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Republicans Take Aim at NPR's Funding in Prank Video's Wake

Olga Khazan |
March 8, 2011 | 2:40 p.m. PST

Senior Editor

Be careful what you wish for in a prank video. This morning, the Daily Caller released a video in which soon-to-be-departing NPR executive Ron Schiller was caught saying public radio would be "better off in the long-run" without federal funding, among other left-leaning comments.

His desire for NPR to survive solely on private funding is just fine with House Majority Leader Eric Cantor (R-VA), who said the "disturbing video" proves that federal funds aren't essential to public radio's survival. Last month the House voted to de-fund the Corporation for Public Broadcasting, but the Senate is still deliberating. The Daily Caller reports:

“As we continue to identify ways to cut spending and save valuable resources, this disturbing video makes clear that taxpayer dollars should no longer be appropriated to NPR,” Cantor said in an e-mail to TheDC. “Not only have top public broadcasting executives finally admitted that they do not need taxpayer dollars to survive, it is also clear that without federal funds, public broadcasting stations self-admittedly would become eligible for more private dollars on top of the multi-million dollar donations these organizations already receive.”

Sen. Jim DeMint (R-SC) concurred, saying “We agree that NPR and PBS would be fine without taxpayer subsidies.”

The video was captured by conservative filmmaker James O’Keefe, who deployed two colleagues, posing as Muslim Brotherhood members, to offer to donate $5 million to NPR over lunch with Schiller and Betsy Liley, NPR’s director of institutional giving. NPR reports:

"In the video, Schiller and NPR institutional giving director Betsy Liley are at lunch in Washington with two Project Veritas "investigative reporters" identified as Shaughn Adeleye and Simon Templar, who posed as "Ibrahim Kasaam and Amir Malik." They were allegedly interested in having their organization donate $5 million to NPR. O'Keefe's organization says the recording was made on Feb. 22."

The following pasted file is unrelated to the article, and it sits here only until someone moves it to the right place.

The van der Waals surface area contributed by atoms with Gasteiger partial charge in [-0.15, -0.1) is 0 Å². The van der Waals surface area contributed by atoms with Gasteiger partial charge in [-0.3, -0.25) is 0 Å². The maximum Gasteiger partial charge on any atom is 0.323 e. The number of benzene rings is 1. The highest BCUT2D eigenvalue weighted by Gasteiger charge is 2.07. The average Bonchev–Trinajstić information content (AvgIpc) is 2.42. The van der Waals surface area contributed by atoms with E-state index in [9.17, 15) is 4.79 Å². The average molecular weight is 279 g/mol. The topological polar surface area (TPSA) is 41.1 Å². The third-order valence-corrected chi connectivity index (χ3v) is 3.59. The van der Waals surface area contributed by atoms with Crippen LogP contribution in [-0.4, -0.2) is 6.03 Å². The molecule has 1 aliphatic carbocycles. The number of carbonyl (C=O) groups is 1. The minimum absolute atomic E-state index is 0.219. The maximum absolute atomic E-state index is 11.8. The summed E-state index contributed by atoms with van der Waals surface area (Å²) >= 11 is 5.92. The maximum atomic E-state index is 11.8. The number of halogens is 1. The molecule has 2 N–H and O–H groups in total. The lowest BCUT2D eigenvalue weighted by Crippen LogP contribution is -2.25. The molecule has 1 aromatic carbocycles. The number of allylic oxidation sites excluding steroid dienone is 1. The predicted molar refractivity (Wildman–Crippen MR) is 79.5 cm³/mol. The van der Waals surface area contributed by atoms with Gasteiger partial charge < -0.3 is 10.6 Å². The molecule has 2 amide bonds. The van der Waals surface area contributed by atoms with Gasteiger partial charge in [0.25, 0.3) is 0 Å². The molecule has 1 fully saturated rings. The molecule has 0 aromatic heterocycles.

In the video, Schiller made several comments tinged with liberal bias, including:

  • The "Tea Party people" aren’t “just Islamophobic, but really xenophobic, I mean basically they are, they believe in sort of white, middle-America gun-toting. I mean, it’s scary. They’re seriously racist, racist people.”
  • “In my personal opinion, liberals today might be more educated, fair and balanced than conservatives."
Early in the conversation Schiller said he was "taking off" his NPR hat and was speaking candidly. NPR quickly denounced the statements and said Schiller has not been involved in editorial decisions

"We are appalled by the comments made by Ron Schiller in the video, which are contrary to what NPR stands for," said spokeswoman Dana Davis Rehm.

Schiller notes that although some local stations "would go dark" without federal funding, "most stations" would survive. But NPR CEO Vivian Schiller (no relation) gave the opposite impression, saying at a press conference, "We take [federal defunding] very, very seriously. It would have a profound impact we believe on our ability - of public broadcasting's ability - to deliver news and information."

Some mainstream news sites agree, saying that freedom from government money means greater editorial independence and less tip-toeing around political issues. According to the Boston Globe,

"The federal funding may help the bottom line, but it also ensures NPR will continually find itself in the political crosshairs — as it has been since Republicans took control of the House. Already, in fact, the public radio tag is a bit of misnomer, since NPR receives only a miniscule amount of federal money. Most public broadcasting expenditures instead go to member stations — which, in turn, send some of it back to NPR in the form of station fees. In all, taxpayer money accounts for less than 10 percent of NPR's budget."

The New York Times' Media Decoder writes that NPR is no stranger to controversy. Last fall the station dismissed Juan Williams, a news analyst, for making Islamophobic comments on Fox News. (Coincidentally, in the video Schiller said he was also "proud of" NPR's decision to can Williams.) Now it seems Williams might be capitalizing on the prank:

"[After the firing,] Fox promptly gave Mr. Williams a new contract. Mr. Williams is scheduled to talk about Mr. Schiller’s comments Tuesday night on “Hannity,” one of the prime time programs on Fox News."



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